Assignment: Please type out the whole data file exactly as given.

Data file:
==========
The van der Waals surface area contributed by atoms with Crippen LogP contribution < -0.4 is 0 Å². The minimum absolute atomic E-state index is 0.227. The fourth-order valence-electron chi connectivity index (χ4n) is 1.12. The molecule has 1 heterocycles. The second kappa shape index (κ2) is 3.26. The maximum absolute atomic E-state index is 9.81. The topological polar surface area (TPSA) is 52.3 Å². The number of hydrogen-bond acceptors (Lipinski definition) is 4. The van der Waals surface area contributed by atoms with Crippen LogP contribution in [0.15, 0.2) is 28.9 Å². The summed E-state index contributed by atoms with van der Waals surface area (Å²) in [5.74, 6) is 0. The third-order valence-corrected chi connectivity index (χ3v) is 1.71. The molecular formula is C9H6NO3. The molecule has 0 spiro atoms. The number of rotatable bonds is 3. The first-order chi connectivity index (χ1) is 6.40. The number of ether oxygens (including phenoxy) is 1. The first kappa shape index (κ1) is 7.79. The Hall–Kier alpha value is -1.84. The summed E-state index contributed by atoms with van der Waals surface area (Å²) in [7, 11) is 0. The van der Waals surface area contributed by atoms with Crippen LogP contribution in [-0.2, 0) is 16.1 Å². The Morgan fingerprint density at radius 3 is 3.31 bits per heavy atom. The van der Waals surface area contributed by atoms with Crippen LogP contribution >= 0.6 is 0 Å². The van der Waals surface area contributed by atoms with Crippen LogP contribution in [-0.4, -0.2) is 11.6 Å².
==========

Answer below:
The van der Waals surface area contributed by atoms with Crippen LogP contribution < -0.4 is 0 Å². The minimum absolute atomic E-state index is 0.227. The fourth-order valence-electron chi connectivity index (χ4n) is 1.12. The molecule has 1 heterocycles. The second kappa shape index (κ2) is 3.26. The maximum absolute atomic E-state index is 9.81. The topological polar surface area (TPSA) is 52.3 Å². The number of hydrogen-bond acceptors (Lipinski definition) is 4. The van der Waals surface area contributed by atoms with Crippen LogP contribution in [0.15, 0.2) is 28.9 Å². The summed E-state index contributed by atoms with van der Waals surface area (Å²) in [5.74, 6) is 0. The third-order valence-corrected chi connectivity index (χ3v) is 1.71. The molecular formula is C9H6NO3. The molecule has 0 spiro atoms. The number of rotatable bonds is 3. The first-order chi connectivity index (χ1) is 6.40. The number of ether oxygens (including phenoxy) is 1. The first kappa shape index (κ1) is 7.79. The Hall–Kier alpha value is -1.84. The summed E-state index contributed by atoms with van der Waals surface area (Å²) in [7, 11) is 0. The van der Waals surface area contributed by atoms with Crippen LogP contribution in [-0.2, 0) is 16.1 Å². The Morgan fingerprint density at radius 3 is 3.31 bits per heavy atom. The van der Waals surface area contributed by atoms with Crippen LogP contribution >= 0.6 is 0 Å². The van der Waals surface area contributed by atoms with Crippen LogP contribution in [-0.4, -0.2) is 11.6 Å².